Last week we published a post about an article Noam Chomsky wrote after visiting the Gaza Strip. The post received many positive responses, including from American blogger Andrew Sullivan, who nominated us for the Yglesias Award, given to people “who criticize their own side”.
We’re happy about the nomination, but after reading some of the responses to the post and rereading the post itself, it appears that we might also deserve some criticism. Here we add a few clarifications:
Entrance of goods to Gaza:
Chomsky’s post gives the impression that Israel continues to limit the entry of food products into the Gaza Strip. It’s important for us to clarify: The main problem isn’t that entry of goods is blocked – Israel only restricts the entrance of construction materials and other items it considers to be “dual use” – rather it’s the ban on exit of goods for sale in Israel and the West Bank that is problematic. These restrictions paralyze the industrial and agricultural sectors and are responsible for a situation in which many of the Strip’s residents don’t have the money to buy the products that do enter the Gaza Strip.
Construction in the Gaza Strip:
In the previous post we wrote “heavy equipment in Gaza is not ‘lying idle’, as Chomsky describes”. This is true, though we would like to point out that it is indeed difficult to repair heavy equipment because Israel restricts the entry of spare parts into the Gaza Strip and does not allow heavy equipment to be shipped out of the Strip for repair. Currently, the restrictions on the entry of building materials through the crossings with Israel do not prevent construction in the private sector, which makes use of materials brought in through the tunnels. However, as we said in the post, projects funded by international organizations, which are prevented from purchasing goods brought in through the tunnels, are delayed and have been rendered more costly as a result of the restrictions imposed by Israel’s security establishment.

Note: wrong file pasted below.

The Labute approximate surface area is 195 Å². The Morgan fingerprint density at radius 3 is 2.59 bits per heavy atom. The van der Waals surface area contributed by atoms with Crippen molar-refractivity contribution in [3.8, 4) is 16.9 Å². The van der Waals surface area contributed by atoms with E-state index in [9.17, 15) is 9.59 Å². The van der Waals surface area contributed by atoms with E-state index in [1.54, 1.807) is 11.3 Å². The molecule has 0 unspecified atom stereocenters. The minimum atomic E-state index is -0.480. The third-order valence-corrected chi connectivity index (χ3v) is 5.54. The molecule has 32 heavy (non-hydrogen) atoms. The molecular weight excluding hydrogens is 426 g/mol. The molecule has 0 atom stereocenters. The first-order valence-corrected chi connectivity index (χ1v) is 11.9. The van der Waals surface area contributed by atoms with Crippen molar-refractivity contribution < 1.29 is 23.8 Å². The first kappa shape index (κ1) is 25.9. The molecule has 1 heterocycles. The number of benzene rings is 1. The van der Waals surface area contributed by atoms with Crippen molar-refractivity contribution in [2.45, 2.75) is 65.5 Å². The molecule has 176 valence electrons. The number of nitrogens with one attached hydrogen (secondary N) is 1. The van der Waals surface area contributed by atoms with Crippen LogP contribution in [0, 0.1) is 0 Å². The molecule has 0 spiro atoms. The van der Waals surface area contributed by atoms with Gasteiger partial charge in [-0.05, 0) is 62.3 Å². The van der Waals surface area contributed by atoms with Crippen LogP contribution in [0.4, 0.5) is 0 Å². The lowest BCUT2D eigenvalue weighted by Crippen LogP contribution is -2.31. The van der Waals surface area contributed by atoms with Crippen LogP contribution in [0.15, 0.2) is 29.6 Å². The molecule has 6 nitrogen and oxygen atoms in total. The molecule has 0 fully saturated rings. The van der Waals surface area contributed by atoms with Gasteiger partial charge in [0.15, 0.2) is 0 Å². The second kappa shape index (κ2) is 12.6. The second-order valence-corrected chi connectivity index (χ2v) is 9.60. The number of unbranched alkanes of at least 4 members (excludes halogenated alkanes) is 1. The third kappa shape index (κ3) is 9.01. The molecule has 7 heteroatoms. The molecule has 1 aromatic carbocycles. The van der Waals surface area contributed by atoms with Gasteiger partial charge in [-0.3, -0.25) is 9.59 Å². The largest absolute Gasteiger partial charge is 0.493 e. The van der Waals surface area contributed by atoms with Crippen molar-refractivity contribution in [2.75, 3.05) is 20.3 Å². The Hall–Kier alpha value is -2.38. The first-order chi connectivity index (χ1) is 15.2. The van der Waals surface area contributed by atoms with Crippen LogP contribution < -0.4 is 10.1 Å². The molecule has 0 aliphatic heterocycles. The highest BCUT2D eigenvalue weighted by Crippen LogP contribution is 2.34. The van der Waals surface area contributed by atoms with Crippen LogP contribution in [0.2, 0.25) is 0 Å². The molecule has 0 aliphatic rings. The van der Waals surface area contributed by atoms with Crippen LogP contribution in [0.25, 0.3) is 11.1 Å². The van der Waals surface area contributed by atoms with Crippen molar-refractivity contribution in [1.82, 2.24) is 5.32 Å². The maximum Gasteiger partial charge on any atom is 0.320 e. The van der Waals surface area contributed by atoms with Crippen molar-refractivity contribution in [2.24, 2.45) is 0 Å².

While Professor Chomsky described the opening of the Rafah crossing as an insignificant change, we wanted to emphasize that the volume of travel through Rafah has returned to what it was before the crossing closed in June 2006, but travel between Gaza and the West Bank, through any crossing, is still limited to exceptional humanitarian cases.
We wrote that the Palestinian Authority decides who can travel to receive medical treatment in Israel and the West Bank. What we meant was that the Palestinian Authority decides who to refer for medical treatment in Israel and the West Bank, which involves providing proof of payment for the treatment. It is important to emphasize that Israel does not allow patients who do not have such a referral but are willing to pay for the treatment privately to enter its territory, or the West Bank. Therefore, it is Israel and not the Palestinian Authority that prevents the entry of patients from Gaza to Israel and the West Bank.
We hope that this clarification elucidates why we wrote about Chomsky’s article. We continue to call on the Government of Israel to cancel restrictions on the movement of civilians and civilian goods that are not imperative for concrete security reasons and therefore do not meet the requirements of international humanitarian law.